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03/17/2020 / By Franz Walker
Authorities all over the world are encouraging social distancing as a means to stop the spread of the highly contagious coronavirus (COVID-19) pandemic. Now, two separate studies show how the pandemic could have been slowed down when it broke out in China if social distancing practices were implemented earlier.
To see how governments can better respond to the pandemic, two separate studies have taken a look at how China initially handled it. Both indicate that the number of infections could have been much lower — by as much as 95 percent according to one of the studies — had the country implemented social distancing earlier as asymptomatic carriers pose a much more significant risk.
As the source of the SARS-CoV2 coronavirus responsible for the outbreak, it also has the largest number of confirmed cases at over 81,000 at the time of writing. In one of the studies, however, researchers estimated that the numbers could have been as high as 114,325 by the end of February.
To take a closer look at how effective China’s containment strategy was and how it could have been better, a team at the University of Southampton in England built a travel network-based susceptible-exposed-infections-removed (SEIR) model to simulate the outbreak across cities in mainland China. The model was then combined with historical and real-real-time human movement data from location-based services run by Chinese tech company Baidu.
Using the simulation, the team gauged the effectivity of the various non-pharmaceutical intervention (NPI) strategies used by China, such as quarantines and social distancing. Here, the team figured that, without the NPIs, there would have been a 67 percent increase in the number of cases. However, the study also found that had China implemented these measures one, two or three weeks earlier, it could have reduced the number of infections 66, 86 and 95 percent, respectively. This is on top of reducing the number of areas affected by the outbreak.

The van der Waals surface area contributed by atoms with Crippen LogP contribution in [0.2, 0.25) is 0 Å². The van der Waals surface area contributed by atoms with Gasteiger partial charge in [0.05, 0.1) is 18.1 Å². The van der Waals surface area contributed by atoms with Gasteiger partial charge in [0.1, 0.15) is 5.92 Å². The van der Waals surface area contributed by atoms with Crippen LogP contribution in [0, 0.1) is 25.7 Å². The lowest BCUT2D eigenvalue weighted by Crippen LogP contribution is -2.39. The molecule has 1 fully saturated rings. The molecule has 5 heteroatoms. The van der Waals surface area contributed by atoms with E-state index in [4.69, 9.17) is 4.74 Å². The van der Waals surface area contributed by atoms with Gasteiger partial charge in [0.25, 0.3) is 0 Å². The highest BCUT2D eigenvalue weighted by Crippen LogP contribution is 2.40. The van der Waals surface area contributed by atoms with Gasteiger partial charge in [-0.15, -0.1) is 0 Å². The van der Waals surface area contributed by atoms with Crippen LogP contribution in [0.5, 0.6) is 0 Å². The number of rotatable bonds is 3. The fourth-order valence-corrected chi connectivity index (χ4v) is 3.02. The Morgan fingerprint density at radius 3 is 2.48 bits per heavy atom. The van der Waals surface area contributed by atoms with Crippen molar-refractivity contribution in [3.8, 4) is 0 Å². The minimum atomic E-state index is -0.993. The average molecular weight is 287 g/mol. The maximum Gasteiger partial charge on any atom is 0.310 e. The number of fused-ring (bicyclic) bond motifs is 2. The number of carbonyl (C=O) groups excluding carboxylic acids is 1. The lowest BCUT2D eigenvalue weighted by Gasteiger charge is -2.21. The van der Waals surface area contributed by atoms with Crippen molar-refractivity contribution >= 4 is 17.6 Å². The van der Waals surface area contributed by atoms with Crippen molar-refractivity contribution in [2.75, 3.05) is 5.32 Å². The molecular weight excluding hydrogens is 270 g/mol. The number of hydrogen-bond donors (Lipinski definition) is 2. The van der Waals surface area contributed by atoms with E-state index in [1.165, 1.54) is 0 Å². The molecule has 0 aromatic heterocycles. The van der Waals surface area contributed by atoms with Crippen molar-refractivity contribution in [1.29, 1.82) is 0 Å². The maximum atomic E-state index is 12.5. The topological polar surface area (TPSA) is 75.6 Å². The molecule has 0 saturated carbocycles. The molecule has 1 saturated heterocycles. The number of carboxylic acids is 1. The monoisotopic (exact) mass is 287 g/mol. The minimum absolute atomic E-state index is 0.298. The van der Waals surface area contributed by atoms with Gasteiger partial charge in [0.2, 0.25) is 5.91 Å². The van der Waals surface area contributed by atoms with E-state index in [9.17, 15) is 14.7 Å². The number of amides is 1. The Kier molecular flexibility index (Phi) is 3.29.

What’s more interesting is that the researchers also looked at the effectivity of the individual NPIs. Of the various methods, it was early detection and isolation of cases that proved to be more effective. This finding is in line with what’s happening in China’s close neighbor South Korea, which has largely kept its outbreak under control, thanks to a massive testing spree but no travel lockdown.
That said, the team isn’t downplaying the effects of China’s lockdowns on its cities. The team stated that a strategy of coordinated NPIs has the strongest and most rapid containment of the outbreak.
“Our study demonstrates how important it is for countries which are facing an imminent outbreak to proactively plan a coordinated response which swiftly tackles the spread of the disease on a number of fronts,” added Dr. Shengjie Lai, a research fellow at the University of Southampton and one of the authors of the study.
The results of the study at the University of Southampton line up with those of another study recently published in the journal Science. This study focused on undocumented cases of COVID-19 in China and how they helped spread the infection before the authorities could contain it.
These undocumented cases consisted of people who either had only mild symptoms of the disease or no symptoms at all. According to researchers at the Columbia University Mailman School of Public Health who conducted the study, these cases can expose a far greater portion of the population to the virus than would otherwise occur.